rss
Br J Ophthalmol 84:952-956 doi:10.1136/bjo.84.9.952
  • Original Article
    • Clinical science

Amblyopia: is visual loss permanent?

  1. Mai K El Mallah,
  2. Usha Chakravarthy,
  3. Patricia M Hart
  1. Ophthalmology and Vision Science, Queen's University, Royal Victoria Hospital, Belfast BT 12 6BA
  1. Usha Chakravarthyu.chakravarthy{at}qub.ac.uk
  • Accepted 8 February 2000

Abstract

AIM To ascertain whether recovery of visual function in amblyopic eyes is likely to occur when the fellow eye is lost as a result of age related macular degeneration.

METHODS The records of 465 patients with an established diagnosis of age related macular degeneration who had attended a specialist macular clinic between 1990 and 1998 were scrutinised. A full clinical examination and standardised refraction had been carried out in 189 of these cases on a minimum of two occasions. Cases were looked for where an improvement of one or more lines of either distance or near acuity was recorded in the eye unaffected by macular disease. In each one of these cases the improvement in visual acuity could not be attributed to treatment of other existing pathology.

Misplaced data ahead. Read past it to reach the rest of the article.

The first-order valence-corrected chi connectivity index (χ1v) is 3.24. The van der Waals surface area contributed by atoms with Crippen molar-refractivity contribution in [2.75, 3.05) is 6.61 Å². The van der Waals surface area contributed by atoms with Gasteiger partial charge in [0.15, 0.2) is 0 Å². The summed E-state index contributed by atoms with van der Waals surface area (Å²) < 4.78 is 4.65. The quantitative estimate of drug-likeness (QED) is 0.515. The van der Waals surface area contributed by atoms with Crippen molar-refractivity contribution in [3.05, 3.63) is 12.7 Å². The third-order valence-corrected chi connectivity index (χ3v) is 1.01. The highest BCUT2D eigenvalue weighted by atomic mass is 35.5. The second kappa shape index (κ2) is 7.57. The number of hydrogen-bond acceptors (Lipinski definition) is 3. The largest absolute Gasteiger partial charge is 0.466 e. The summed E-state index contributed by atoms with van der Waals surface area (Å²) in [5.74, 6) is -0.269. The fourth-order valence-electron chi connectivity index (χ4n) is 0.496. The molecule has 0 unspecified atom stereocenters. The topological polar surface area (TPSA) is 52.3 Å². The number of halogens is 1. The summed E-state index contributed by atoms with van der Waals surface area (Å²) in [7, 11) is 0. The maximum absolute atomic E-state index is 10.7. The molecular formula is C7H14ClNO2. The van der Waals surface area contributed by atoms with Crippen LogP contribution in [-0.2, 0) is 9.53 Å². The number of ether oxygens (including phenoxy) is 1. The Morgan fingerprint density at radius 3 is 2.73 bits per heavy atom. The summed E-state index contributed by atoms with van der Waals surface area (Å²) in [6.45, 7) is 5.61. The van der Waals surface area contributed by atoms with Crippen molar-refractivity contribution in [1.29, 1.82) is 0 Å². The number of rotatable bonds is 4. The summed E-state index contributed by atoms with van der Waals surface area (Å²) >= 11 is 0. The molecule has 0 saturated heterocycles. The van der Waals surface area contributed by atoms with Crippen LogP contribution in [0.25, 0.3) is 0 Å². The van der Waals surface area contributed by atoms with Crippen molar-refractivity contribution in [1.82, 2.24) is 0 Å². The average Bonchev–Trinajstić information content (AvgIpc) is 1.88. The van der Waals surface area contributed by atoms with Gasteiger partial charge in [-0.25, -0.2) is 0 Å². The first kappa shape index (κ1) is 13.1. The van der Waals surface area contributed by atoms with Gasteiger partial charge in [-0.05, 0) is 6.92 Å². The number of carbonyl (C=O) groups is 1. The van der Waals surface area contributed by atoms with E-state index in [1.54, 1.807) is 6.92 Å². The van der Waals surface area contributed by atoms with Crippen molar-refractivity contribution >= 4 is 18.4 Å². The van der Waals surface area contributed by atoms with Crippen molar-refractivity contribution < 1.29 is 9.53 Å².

RESULTS 12 such cases were detected. In nine of these the eye showing improvement of acuity had a history of amblyopia. The mean improvement in distance and near acuity in amblyopic eyes by 12 months was 3.3 and 1.9 lines logMAR respectively. The improvement in acuity generally occurred between 1 and 12 months from baseline and remained stable over the period of follow up.

CONCLUSIONS Older people with a history of amblyopia who develop visual loss in the previously normal eye can experience recovery of visual function in the amblyopic eye over a period of time. This recovery in visual function occurs in the wake of visual loss in the fellow eye and the improvement appears to be sustained.

Footnotes

    Responses to this article